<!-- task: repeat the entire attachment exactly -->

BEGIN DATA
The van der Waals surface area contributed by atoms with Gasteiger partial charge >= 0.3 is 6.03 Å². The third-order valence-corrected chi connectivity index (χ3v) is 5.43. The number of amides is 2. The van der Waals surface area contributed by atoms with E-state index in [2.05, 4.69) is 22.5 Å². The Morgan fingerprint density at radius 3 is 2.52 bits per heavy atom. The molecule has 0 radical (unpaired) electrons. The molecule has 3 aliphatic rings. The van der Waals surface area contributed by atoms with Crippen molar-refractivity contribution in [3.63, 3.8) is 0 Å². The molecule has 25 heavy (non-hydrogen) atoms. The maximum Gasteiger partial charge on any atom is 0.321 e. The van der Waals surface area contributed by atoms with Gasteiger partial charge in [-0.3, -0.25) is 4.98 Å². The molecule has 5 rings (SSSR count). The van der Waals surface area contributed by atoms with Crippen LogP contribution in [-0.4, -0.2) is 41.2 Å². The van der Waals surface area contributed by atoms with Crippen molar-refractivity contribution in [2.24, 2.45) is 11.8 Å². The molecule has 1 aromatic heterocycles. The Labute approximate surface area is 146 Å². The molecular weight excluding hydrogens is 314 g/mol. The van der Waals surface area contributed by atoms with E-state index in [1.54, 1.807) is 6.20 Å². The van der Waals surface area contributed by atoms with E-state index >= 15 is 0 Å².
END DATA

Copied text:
The van der Waals surface area contributed by atoms with Gasteiger partial charge >= 0.3 is 6.03 Å². The third-order valence-corrected chi connectivity index (χ3v) is 5.43. The number of amides is 2. The van der Waals surface area contributed by atoms with E-state index in [2.05, 4.69) is 22.5 Å². The Morgan fingerprint density at radius 3 is 2.52 bits per heavy atom. The molecule has 0 radical (unpaired) electrons. The molecule has 3 aliphatic rings. The van der Waals surface area contributed by atoms with Crippen molar-refractivity contribution in [3.63, 3.8) is 0 Å². The molecule has 25 heavy (non-hydrogen) atoms. The maximum Gasteiger partial charge on any atom is 0.321 e. The van der Waals surface area contributed by atoms with Gasteiger partial charge in [-0.3, -0.25) is 4.98 Å². The molecule has 5 rings (SSSR count). The van der Waals surface area contributed by atoms with Crippen LogP contribution in [-0.4, -0.2) is 41.2 Å². The van der Waals surface area contributed by atoms with Crippen molar-refractivity contribution in [2.24, 2.45) is 11.8 Å². The molecule has 1 aromatic heterocycles. The Labute approximate surface area is 146 Å². The molecular weight excluding hydrogens is 314 g/mol. The van der Waals surface area contributed by atoms with E-state index in [1.54, 1.807) is 6.20 Å². The van der Waals surface area contributed by atoms with E-state index >= 15 is 0 Å².